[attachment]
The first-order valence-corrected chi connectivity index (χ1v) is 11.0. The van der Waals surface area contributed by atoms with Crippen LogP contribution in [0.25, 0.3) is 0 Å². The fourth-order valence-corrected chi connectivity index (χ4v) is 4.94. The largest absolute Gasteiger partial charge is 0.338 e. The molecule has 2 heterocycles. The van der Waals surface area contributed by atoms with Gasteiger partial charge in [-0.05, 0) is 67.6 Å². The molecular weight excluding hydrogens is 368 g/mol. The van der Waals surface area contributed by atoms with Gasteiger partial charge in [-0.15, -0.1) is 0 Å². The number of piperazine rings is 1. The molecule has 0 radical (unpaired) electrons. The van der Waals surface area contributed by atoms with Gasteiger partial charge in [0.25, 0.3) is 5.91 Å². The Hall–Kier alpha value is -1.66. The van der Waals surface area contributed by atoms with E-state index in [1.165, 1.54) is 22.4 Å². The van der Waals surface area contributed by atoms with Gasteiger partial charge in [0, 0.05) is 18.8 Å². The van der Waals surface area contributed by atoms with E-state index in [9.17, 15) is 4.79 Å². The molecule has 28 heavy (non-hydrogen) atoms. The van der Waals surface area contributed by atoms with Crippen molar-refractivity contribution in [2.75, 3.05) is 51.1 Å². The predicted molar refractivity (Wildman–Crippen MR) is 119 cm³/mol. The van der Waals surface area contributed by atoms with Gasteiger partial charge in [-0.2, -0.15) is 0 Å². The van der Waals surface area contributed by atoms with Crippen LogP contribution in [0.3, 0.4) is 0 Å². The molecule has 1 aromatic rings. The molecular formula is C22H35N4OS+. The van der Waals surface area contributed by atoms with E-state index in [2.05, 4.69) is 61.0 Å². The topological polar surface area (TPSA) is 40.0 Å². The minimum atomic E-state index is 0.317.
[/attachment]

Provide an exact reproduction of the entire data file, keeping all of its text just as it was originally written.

The first-order valence-corrected chi connectivity index (χ1v) is 11.0. The van der Waals surface area contributed by atoms with Crippen LogP contribution in [0.25, 0.3) is 0 Å². The fourth-order valence-corrected chi connectivity index (χ4v) is 4.94. The largest absolute Gasteiger partial charge is 0.338 e. The molecule has 2 heterocycles. The van der Waals surface area contributed by atoms with Gasteiger partial charge in [-0.05, 0) is 67.6 Å². The molecular weight excluding hydrogens is 368 g/mol. The van der Waals surface area contributed by atoms with Gasteiger partial charge in [-0.15, -0.1) is 0 Å². The number of piperazine rings is 1. The molecule has 0 radical (unpaired) electrons. The van der Waals surface area contributed by atoms with Gasteiger partial charge in [0.25, 0.3) is 5.91 Å². The Hall–Kier alpha value is -1.66. The van der Waals surface area contributed by atoms with E-state index in [1.165, 1.54) is 22.4 Å². The van der Waals surface area contributed by atoms with Gasteiger partial charge in [0, 0.05) is 18.8 Å². The van der Waals surface area contributed by atoms with E-state index in [9.17, 15) is 4.79 Å². The molecule has 28 heavy (non-hydrogen) atoms. The van der Waals surface area contributed by atoms with Crippen molar-refractivity contribution in [2.75, 3.05) is 51.1 Å². The predicted molar refractivity (Wildman–Crippen MR) is 119 cm³/mol. The van der Waals surface area contributed by atoms with Gasteiger partial charge in [-0.2, -0.15) is 0 Å². The van der Waals surface area contributed by atoms with Crippen LogP contribution in [0.3, 0.4) is 0 Å². The molecule has 1 aromatic rings. The molecular formula is C22H35N4OS+. The van der Waals surface area contributed by atoms with E-state index in [2.05, 4.69) is 61.0 Å². The topological polar surface area (TPSA) is 40.0 Å². The minimum atomic E-state index is 0.317.